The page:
For example, when importing into Brazil, a separate declaration is required if your goods are valued over $5,000. Make sure you are working an experienced customs broker, who will be very familiar with their home countries' customs requirements.

Picking up Containers from Ports

You will need a dray carrier to pick up your container from the destination port if your bill of lading is to "Container Yard" - indicated by "CY" typically. POD "Port of Discharge" is typically also listed on an Ocean BOL. 

Your Dray Carrier is a specialized trucker experienced with picking up from their local terminal. They'll know the operating hours and expectations for their port (They differ port to port).

They also may be able to provide their own chassis - the equipment needed to load the container onto the truck. Some ports have chassis pools of their own, which truckers can pick up at the time they arrive - but a nationwide chassis shortage has turned this into a daunting task, with most depots completely empty.

The biggest issue with container pickups is that you only have a few free days to get all this equipment in order to pick up. This is usually 3-5 days, typically explained in the contract with the Ocean Carrier and driven by the ports they're going into (Some ports tend to be more lenient than others when discussing storage days).

Picking Up Containers from Inland Rail Locations

You can tell if your container is scheduled to rail inland if it lists the inland location on the Bill of Lading as the Port of Discharge - POD.

Inland rail depots work similarly to ports; however you will need to wait for the container to hitch a ride on a train. Typically this is no more than 2-4 days, but when capacity is tight, that could take a week or even sometimes more.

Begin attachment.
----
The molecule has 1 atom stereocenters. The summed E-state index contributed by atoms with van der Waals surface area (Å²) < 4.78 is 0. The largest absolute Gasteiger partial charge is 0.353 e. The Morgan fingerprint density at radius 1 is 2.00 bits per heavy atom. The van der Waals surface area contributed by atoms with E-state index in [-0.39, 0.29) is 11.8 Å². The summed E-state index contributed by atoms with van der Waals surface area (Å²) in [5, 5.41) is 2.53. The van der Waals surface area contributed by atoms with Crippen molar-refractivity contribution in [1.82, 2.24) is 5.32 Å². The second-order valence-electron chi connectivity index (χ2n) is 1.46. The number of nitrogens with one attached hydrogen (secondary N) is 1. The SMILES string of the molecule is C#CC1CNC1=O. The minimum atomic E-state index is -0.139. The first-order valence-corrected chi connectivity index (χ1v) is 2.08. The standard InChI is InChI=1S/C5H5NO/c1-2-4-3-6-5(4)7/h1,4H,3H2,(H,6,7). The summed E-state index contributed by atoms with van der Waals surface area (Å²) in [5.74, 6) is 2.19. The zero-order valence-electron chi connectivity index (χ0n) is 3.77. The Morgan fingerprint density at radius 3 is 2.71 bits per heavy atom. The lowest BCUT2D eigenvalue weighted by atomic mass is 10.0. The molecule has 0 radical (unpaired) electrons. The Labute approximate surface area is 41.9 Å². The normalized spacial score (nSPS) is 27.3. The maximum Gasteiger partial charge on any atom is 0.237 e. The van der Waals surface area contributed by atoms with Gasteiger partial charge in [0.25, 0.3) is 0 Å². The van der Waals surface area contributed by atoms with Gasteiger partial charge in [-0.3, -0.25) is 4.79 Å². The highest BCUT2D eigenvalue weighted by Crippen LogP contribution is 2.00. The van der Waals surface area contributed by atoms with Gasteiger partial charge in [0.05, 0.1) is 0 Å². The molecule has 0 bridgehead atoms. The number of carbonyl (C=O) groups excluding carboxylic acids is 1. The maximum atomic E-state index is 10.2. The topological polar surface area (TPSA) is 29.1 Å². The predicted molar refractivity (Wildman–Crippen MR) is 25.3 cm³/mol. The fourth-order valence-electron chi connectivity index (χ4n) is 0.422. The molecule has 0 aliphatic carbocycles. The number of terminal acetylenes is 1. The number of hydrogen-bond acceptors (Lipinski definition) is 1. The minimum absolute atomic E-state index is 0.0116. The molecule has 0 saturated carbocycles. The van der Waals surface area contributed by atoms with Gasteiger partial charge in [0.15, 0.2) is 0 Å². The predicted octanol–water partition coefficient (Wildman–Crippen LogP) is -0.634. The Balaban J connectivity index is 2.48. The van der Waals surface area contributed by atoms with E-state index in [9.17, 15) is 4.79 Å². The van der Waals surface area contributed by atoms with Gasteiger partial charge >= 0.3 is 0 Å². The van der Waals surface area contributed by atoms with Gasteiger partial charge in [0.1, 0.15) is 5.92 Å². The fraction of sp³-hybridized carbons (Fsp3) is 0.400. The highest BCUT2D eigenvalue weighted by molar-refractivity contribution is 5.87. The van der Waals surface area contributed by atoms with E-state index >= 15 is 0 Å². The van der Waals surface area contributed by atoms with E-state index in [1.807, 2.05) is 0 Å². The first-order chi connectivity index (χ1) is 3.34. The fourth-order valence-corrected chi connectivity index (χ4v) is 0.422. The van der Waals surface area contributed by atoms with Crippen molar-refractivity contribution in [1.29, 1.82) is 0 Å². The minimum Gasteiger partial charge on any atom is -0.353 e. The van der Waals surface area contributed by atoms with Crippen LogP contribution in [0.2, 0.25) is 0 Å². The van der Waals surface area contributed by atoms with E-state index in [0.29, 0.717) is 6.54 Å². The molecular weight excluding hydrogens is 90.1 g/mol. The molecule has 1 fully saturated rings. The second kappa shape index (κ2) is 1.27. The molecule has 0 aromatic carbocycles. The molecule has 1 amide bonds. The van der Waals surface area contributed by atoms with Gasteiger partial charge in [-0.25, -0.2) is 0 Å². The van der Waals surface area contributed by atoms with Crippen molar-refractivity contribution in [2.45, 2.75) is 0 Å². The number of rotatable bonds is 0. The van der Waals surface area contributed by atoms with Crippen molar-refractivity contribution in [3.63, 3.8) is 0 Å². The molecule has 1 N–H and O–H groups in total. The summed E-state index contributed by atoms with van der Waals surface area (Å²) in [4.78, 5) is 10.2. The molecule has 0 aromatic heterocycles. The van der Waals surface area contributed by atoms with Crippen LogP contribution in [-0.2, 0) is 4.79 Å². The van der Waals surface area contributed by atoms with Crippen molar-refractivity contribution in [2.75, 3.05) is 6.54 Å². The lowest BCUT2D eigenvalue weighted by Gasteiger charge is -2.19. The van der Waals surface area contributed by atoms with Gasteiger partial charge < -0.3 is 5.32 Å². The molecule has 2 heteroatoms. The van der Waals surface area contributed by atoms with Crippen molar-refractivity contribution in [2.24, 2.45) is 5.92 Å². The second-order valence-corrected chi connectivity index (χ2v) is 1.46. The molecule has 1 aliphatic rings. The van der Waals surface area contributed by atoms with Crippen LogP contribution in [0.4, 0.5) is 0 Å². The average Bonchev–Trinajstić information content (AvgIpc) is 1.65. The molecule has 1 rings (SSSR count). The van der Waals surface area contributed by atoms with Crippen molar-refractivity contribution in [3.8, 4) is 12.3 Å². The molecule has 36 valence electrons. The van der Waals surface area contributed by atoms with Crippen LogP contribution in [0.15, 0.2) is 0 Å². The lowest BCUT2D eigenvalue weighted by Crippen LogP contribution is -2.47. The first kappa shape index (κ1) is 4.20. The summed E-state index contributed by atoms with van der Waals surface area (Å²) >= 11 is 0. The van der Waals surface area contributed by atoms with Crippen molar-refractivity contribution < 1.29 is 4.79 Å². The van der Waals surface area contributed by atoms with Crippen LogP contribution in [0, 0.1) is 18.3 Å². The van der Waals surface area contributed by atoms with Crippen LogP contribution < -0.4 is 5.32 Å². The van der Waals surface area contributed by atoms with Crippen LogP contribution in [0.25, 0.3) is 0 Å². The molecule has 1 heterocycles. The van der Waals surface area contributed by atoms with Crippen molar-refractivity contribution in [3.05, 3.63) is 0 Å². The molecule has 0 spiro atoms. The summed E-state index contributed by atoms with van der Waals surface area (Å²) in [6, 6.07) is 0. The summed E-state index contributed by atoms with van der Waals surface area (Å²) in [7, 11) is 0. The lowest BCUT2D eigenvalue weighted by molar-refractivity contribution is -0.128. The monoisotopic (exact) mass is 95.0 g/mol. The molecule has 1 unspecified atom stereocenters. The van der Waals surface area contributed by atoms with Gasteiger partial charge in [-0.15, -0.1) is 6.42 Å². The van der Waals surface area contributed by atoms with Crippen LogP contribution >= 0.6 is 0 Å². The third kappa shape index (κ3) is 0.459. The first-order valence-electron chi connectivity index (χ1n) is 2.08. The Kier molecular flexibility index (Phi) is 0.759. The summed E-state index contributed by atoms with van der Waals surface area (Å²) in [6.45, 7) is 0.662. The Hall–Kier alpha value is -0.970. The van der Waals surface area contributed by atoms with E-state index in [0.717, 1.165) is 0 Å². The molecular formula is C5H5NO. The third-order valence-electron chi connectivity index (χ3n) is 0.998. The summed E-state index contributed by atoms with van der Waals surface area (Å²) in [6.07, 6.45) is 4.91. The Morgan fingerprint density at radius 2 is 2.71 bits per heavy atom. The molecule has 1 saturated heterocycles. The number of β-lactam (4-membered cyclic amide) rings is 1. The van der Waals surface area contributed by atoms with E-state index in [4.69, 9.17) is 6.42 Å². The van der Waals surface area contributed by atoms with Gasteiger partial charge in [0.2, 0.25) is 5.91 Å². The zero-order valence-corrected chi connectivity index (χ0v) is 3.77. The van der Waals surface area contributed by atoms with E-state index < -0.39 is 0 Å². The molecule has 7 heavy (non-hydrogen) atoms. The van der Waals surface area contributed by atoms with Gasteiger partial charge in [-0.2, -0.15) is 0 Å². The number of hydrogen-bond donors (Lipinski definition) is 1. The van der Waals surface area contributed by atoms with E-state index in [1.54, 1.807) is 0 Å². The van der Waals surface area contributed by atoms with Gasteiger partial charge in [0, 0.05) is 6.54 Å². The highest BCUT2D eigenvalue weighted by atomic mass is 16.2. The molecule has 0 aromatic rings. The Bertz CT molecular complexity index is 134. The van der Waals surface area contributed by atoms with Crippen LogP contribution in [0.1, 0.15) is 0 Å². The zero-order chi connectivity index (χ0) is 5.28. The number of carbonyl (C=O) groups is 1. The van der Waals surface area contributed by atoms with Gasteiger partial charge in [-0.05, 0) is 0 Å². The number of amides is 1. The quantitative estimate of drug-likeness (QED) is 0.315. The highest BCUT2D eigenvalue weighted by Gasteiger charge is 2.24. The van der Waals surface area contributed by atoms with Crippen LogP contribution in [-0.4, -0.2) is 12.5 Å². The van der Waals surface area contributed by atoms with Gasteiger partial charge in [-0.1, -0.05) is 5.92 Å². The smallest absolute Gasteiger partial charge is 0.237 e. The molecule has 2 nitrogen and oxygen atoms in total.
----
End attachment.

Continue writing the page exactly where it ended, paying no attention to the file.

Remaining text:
Inland Rail depots have their own chassis reserves, however, they're more likely to have less chassis than ports these days. Unfortunately, that means your trucker may have to wait several days for a chassis to become available, meaning you will owe storage charges.

Typically you only get 2 free days to pick up containers from rail depots. This presents a huge hurdle, as trains arriving Friday nights are sometimes already counted as "in demurrage" by Monday morning when the rails open! 

Returning Containers

As the warehouse, it's optimal to have a container unloaded as fast as possible, hopefully within 24-48 hours of receiving the container into the warehouse.

Storage charges incurred after a container is pulled from port is called "Detention", typically lower of a charge than "demurrage", which is incurred prior to pickup.

Detention free time typically is about 7 days, but contracts for high-volume companies can be negotiated with Ocean carriers for more - I have seen 14 calendar days free time.

Truckers should also try to swap one-for-one, returning empty containers with loaded containers waiting for them at the port - therefore keeping their chassis and making the process more efficient. However, that's not always the case.

Understanding Port Operations and Logistics

In conclusion, there are many aspects to understand on Port operations. Many times, delays happen outside of anyone's control, so it's also helpful to keep a level head and use visibility tools to keep everyone aware. It's a complicated process; and best to work with experienced forwarders and brokers due to that.